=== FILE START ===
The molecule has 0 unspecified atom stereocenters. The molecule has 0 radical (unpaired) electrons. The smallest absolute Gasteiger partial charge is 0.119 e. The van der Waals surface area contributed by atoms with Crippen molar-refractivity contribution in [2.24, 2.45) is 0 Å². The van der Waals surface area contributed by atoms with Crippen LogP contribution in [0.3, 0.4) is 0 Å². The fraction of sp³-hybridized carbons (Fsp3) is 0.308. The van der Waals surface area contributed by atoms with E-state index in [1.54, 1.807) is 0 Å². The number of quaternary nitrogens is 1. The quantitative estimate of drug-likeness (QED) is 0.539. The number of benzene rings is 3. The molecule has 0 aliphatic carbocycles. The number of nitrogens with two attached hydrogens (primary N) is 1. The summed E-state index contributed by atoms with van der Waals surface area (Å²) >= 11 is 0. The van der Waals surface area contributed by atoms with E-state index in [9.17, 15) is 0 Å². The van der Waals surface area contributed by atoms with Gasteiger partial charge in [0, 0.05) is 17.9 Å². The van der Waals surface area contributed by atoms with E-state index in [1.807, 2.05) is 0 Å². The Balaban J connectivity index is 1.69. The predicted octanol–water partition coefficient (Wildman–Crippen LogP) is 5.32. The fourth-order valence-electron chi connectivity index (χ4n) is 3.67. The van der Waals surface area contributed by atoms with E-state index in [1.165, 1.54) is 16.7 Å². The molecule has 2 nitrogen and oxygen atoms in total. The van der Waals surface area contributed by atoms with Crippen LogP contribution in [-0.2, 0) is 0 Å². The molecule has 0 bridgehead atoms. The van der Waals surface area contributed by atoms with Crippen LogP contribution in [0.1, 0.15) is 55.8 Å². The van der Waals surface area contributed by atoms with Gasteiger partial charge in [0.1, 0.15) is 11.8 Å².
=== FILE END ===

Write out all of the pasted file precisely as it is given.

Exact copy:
The molecule has 0 unspecified atom stereocenters. The molecule has 0 radical (unpaired) electrons. The smallest absolute Gasteiger partial charge is 0.119 e. The van der Waals surface area contributed by atoms with Crippen molar-refractivity contribution in [2.24, 2.45) is 0 Å². The van der Waals surface area contributed by atoms with Crippen LogP contribution in [0.3, 0.4) is 0 Å². The fraction of sp³-hybridized carbons (Fsp3) is 0.308. The van der Waals surface area contributed by atoms with E-state index in [1.54, 1.807) is 0 Å². The number of quaternary nitrogens is 1. The quantitative estimate of drug-likeness (QED) is 0.539. The number of benzene rings is 3. The molecule has 0 aliphatic carbocycles. The number of nitrogens with two attached hydrogens (primary N) is 1. The summed E-state index contributed by atoms with van der Waals surface area (Å²) >= 11 is 0. The van der Waals surface area contributed by atoms with E-state index in [9.17, 15) is 0 Å². The van der Waals surface area contributed by atoms with Gasteiger partial charge in [0, 0.05) is 17.9 Å². The van der Waals surface area contributed by atoms with E-state index in [1.807, 2.05) is 0 Å². The Balaban J connectivity index is 1.69. The predicted octanol–water partition coefficient (Wildman–Crippen LogP) is 5.32. The fourth-order valence-electron chi connectivity index (χ4n) is 3.67. The van der Waals surface area contributed by atoms with E-state index in [1.165, 1.54) is 16.7 Å². The molecule has 2 nitrogen and oxygen atoms in total. The van der Waals surface area contributed by atoms with Crippen LogP contribution in [-0.2, 0) is 0 Å². The molecule has 0 bridgehead atoms. The van der Waals surface area contributed by atoms with Crippen LogP contribution in [0.1, 0.15) is 55.8 Å². The van der Waals surface area contributed by atoms with Gasteiger partial charge in [0.1, 0.15) is 11.8 Å².